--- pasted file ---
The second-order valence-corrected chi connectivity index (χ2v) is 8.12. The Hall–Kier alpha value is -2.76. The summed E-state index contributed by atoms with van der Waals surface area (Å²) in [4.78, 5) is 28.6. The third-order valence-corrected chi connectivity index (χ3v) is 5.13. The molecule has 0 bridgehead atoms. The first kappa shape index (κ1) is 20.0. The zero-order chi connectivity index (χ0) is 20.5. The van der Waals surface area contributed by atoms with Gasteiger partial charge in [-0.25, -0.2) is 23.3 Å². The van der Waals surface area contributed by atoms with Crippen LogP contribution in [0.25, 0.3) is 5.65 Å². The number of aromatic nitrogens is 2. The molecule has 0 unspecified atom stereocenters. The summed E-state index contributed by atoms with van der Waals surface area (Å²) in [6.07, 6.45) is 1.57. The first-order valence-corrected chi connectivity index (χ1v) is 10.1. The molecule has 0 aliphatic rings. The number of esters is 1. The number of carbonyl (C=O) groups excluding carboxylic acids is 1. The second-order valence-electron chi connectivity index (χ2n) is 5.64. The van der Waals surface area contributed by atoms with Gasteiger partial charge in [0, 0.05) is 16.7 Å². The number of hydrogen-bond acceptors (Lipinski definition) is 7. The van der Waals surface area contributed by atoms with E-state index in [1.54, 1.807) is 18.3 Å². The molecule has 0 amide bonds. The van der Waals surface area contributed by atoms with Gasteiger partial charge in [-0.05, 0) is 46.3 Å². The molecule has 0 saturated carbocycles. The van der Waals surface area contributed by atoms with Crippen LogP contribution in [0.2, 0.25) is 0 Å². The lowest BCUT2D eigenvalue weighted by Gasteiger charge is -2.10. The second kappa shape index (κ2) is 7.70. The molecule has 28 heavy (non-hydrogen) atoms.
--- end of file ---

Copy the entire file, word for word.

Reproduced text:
The second-order valence-corrected chi connectivity index (χ2v) is 8.12. The Hall–Kier alpha value is -2.76. The summed E-state index contributed by atoms with van der Waals surface area (Å²) in [4.78, 5) is 28.6. The third-order valence-corrected chi connectivity index (χ3v) is 5.13. The molecule has 0 bridgehead atoms. The first kappa shape index (κ1) is 20.0. The zero-order chi connectivity index (χ0) is 20.5. The van der Waals surface area contributed by atoms with Gasteiger partial charge in [-0.25, -0.2) is 23.3 Å². The van der Waals surface area contributed by atoms with Crippen LogP contribution in [0.25, 0.3) is 5.65 Å². The number of aromatic nitrogens is 2. The molecule has 0 unspecified atom stereocenters. The summed E-state index contributed by atoms with van der Waals surface area (Å²) in [6.07, 6.45) is 1.57. The first-order valence-corrected chi connectivity index (χ1v) is 10.1. The molecule has 0 aliphatic rings. The number of esters is 1. The number of carbonyl (C=O) groups excluding carboxylic acids is 1. The second-order valence-electron chi connectivity index (χ2n) is 5.64. The van der Waals surface area contributed by atoms with Gasteiger partial charge in [0, 0.05) is 16.7 Å². The number of hydrogen-bond acceptors (Lipinski definition) is 7. The van der Waals surface area contributed by atoms with E-state index in [1.54, 1.807) is 18.3 Å². The molecule has 0 amide bonds. The van der Waals surface area contributed by atoms with Gasteiger partial charge in [-0.05, 0) is 46.3 Å². The molecule has 0 saturated carbocycles. The van der Waals surface area contributed by atoms with Crippen LogP contribution in [0.2, 0.25) is 0 Å². The lowest BCUT2D eigenvalue weighted by Gasteiger charge is -2.10. The second kappa shape index (κ2) is 7.70. The molecule has 28 heavy (non-hydrogen) atoms.